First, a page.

I read Like War earlier this year by P.W. Singer which has the subtitle, the Weaponization of Social Media. I was at a conference for work and I was discussing the book with a colleague and she recommended Clint Watts to me. She said that if I liked Singer, I’d love Watts. Then one of her co-workers came up and raved about Watts and added that their organization works with him and that he was both brilliant and great. I added Messing with the Enemy to buy queue right then but it took a few months for it to become available at my digital library.
Messing with the Enemy is a little autobiographical/memoir-y but also discusses the kind of work that Watts does. He begins the book by saying that though he is a two-time FBI agent and former military officer, this is not a book about cool guy missions. He adds that we have the Navy SEALs for that. Immediately, that told me that I was going to enjoy this book. It might be tough to explain why that is so funny to someone outside of the military but I’ll try. Think about every book you see on the best seller shelves that was “written” by someone from the military, they are all SEALs. Someone writes a book about every single mission that they do. Now, their missions are cool and exciting and sexy but for a group that prides itself on its “quiet professionalism” they sure do talk about themselves a whole lot but I digress.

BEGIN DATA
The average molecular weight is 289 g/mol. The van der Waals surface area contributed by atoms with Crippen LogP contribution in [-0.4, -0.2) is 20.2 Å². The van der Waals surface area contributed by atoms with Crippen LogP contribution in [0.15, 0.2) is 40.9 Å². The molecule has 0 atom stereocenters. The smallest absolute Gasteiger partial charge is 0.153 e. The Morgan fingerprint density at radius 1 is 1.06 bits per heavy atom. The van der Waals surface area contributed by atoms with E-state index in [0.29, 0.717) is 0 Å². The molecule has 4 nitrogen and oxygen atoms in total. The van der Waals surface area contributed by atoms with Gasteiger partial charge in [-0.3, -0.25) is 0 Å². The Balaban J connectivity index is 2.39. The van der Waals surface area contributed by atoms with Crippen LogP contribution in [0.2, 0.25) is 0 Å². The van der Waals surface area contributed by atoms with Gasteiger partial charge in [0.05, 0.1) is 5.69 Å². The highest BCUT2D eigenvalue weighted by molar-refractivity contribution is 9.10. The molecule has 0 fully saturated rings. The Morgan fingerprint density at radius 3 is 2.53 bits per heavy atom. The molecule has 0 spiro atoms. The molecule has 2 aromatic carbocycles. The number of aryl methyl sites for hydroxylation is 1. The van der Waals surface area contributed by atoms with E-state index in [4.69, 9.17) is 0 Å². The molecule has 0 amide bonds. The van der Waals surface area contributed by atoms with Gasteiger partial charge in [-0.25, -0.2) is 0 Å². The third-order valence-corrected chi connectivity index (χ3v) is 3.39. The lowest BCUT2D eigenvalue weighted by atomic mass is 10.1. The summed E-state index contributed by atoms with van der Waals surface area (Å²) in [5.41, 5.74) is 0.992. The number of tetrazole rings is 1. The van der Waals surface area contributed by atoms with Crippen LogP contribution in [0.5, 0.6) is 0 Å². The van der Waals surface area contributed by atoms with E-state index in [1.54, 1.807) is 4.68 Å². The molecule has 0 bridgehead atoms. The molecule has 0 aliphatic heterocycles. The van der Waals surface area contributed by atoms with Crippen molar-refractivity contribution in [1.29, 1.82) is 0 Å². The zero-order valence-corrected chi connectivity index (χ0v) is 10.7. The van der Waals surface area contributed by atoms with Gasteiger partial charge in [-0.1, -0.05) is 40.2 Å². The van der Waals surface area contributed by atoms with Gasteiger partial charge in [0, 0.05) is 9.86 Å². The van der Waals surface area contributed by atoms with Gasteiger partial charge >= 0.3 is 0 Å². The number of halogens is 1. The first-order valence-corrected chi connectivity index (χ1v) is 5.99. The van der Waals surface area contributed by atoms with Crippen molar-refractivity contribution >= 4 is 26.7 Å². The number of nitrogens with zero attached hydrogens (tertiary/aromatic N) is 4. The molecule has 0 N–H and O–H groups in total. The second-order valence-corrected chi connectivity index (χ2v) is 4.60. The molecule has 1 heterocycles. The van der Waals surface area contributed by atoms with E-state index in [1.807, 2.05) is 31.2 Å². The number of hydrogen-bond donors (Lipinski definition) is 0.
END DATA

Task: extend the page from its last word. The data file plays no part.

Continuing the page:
This book shows how easy it was for Watts to influence a terrorist organization via Twitter. He then goes on to describe how bad actors could use those principles to influence larger populations, say Russia and the US electorate. He wrote an article in October of 2016 detailing how Russia was attempting to interfere with the election. If that kind of stuff is interesting to you, this book is great. You don’t need military experience to appreciate what Watts is doing.